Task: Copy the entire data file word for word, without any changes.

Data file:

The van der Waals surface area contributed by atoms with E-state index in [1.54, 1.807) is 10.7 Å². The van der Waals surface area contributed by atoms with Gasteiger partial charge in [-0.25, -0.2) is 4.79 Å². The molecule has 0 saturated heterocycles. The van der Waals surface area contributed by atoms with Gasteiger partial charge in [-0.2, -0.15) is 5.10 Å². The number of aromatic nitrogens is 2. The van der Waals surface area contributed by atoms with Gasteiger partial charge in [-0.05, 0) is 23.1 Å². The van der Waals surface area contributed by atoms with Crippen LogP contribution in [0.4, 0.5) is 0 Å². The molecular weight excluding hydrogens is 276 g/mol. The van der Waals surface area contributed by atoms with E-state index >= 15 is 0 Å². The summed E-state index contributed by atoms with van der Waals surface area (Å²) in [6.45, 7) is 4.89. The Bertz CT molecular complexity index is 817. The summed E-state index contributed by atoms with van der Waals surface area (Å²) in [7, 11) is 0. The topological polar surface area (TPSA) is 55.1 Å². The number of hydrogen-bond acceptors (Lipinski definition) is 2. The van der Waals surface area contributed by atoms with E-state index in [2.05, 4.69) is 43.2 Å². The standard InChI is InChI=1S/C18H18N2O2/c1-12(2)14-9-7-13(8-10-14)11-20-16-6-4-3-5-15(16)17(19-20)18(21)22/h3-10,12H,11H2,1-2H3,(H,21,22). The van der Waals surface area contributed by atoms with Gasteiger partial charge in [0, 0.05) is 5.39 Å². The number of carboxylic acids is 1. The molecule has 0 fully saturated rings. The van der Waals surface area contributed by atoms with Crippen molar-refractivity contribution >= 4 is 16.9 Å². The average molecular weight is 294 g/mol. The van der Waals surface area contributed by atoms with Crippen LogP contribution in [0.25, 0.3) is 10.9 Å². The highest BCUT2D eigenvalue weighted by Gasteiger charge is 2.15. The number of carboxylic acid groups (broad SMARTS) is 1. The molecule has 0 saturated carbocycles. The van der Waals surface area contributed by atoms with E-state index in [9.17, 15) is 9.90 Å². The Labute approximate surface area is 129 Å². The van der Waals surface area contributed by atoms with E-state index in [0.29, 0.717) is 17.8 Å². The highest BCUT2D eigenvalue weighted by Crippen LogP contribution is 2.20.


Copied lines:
The van der Waals surface area contributed by atoms with E-state index in [1.54, 1.807) is 10.7 Å². The van der Waals surface area contributed by atoms with Gasteiger partial charge in [-0.25, -0.2) is 4.79 Å². The molecule has 0 saturated heterocycles. The van der Waals surface area contributed by atoms with Gasteiger partial charge in [-0.2, -0.15) is 5.10 Å². The number of aromatic nitrogens is 2. The van der Waals surface area contributed by atoms with Gasteiger partial charge in [-0.05, 0) is 23.1 Å². The van der Waals surface area contributed by atoms with Crippen LogP contribution in [0.4, 0.5) is 0 Å². The molecular weight excluding hydrogens is 276 g/mol. The van der Waals surface area contributed by atoms with E-state index >= 15 is 0 Å². The summed E-state index contributed by atoms with van der Waals surface area (Å²) in [6.45, 7) is 4.89. The Bertz CT molecular complexity index is 817. The summed E-state index contributed by atoms with van der Waals surface area (Å²) in [7, 11) is 0. The topological polar surface area (TPSA) is 55.1 Å². The number of hydrogen-bond acceptors (Lipinski definition) is 2. The van der Waals surface area contributed by atoms with E-state index in [2.05, 4.69) is 43.2 Å². The standard InChI is InChI=1S/C18H18N2O2/c1-12(2)14-9-7-13(8-10-14)11-20-16-6-4-3-5-15(16)17(19-20)18(21)22/h3-10,12H,11H2,1-2H3,(H,21,22). The van der Waals surface area contributed by atoms with Gasteiger partial charge in [0, 0.05) is 5.39 Å². The number of carboxylic acids is 1. The molecule has 0 fully saturated rings. The van der Waals surface area contributed by atoms with Crippen molar-refractivity contribution >= 4 is 16.9 Å². The average molecular weight is 294 g/mol. The van der Waals surface area contributed by atoms with Crippen LogP contribution in [0.25, 0.3) is 10.9 Å². The highest BCUT2D eigenvalue weighted by Gasteiger charge is 2.15. The number of carboxylic acid groups (broad SMARTS) is 1. The molecule has 0 saturated carbocycles. The van der Waals surface area contributed by atoms with E-state index in [9.17, 15) is 9.90 Å². The Labute approximate surface area is 129 Å². The van der Waals surface area contributed by atoms with E-state index in [0.29, 0.717) is 17.8 Å². The highest BCUT2D eigenvalue weighted by Crippen LogP contribution is 2.20.